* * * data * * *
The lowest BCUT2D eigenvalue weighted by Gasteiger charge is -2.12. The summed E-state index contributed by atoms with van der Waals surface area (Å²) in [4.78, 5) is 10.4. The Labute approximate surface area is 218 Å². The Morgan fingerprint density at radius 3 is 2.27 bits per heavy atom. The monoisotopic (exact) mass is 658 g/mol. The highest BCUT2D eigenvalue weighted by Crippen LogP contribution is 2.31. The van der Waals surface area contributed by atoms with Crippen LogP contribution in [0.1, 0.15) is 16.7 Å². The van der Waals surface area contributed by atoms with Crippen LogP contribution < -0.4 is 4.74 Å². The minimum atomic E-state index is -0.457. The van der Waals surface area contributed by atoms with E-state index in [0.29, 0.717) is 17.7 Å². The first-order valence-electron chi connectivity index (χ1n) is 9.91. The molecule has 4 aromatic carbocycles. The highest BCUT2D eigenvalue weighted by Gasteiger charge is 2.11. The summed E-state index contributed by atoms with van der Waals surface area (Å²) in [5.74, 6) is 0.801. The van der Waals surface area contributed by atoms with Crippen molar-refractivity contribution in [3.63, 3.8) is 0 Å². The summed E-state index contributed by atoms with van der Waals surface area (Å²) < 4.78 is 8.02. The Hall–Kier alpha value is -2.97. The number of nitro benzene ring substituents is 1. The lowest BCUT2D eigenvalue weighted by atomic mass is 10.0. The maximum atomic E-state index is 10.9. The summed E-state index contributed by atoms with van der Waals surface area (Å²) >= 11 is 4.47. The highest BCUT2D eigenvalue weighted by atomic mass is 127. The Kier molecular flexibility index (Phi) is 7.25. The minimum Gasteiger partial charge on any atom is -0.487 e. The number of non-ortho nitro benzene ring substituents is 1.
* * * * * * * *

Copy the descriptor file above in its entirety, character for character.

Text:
The lowest BCUT2D eigenvalue weighted by Gasteiger charge is -2.12. The summed E-state index contributed by atoms with van der Waals surface area (Å²) in [4.78, 5) is 10.4. The Labute approximate surface area is 218 Å². The Morgan fingerprint density at radius 3 is 2.27 bits per heavy atom. The monoisotopic (exact) mass is 658 g/mol. The highest BCUT2D eigenvalue weighted by Crippen LogP contribution is 2.31. The van der Waals surface area contributed by atoms with Crippen LogP contribution in [0.1, 0.15) is 16.7 Å². The van der Waals surface area contributed by atoms with Crippen LogP contribution < -0.4 is 4.74 Å². The minimum atomic E-state index is -0.457. The van der Waals surface area contributed by atoms with E-state index in [0.29, 0.717) is 17.7 Å². The first-order valence-electron chi connectivity index (χ1n) is 9.91. The molecule has 4 aromatic carbocycles. The highest BCUT2D eigenvalue weighted by Gasteiger charge is 2.11. The summed E-state index contributed by atoms with van der Waals surface area (Å²) in [5.74, 6) is 0.801. The van der Waals surface area contributed by atoms with Crippen molar-refractivity contribution in [3.63, 3.8) is 0 Å². The summed E-state index contributed by atoms with van der Waals surface area (Å²) < 4.78 is 8.02. The Hall–Kier alpha value is -2.97. The number of nitro benzene ring substituents is 1. The lowest BCUT2D eigenvalue weighted by atomic mass is 10.0. The maximum atomic E-state index is 10.9. The summed E-state index contributed by atoms with van der Waals surface area (Å²) >= 11 is 4.47. The highest BCUT2D eigenvalue weighted by atomic mass is 127. The Kier molecular flexibility index (Phi) is 7.25. The minimum Gasteiger partial charge on any atom is -0.487 e. The number of non-ortho nitro benzene ring substituents is 1.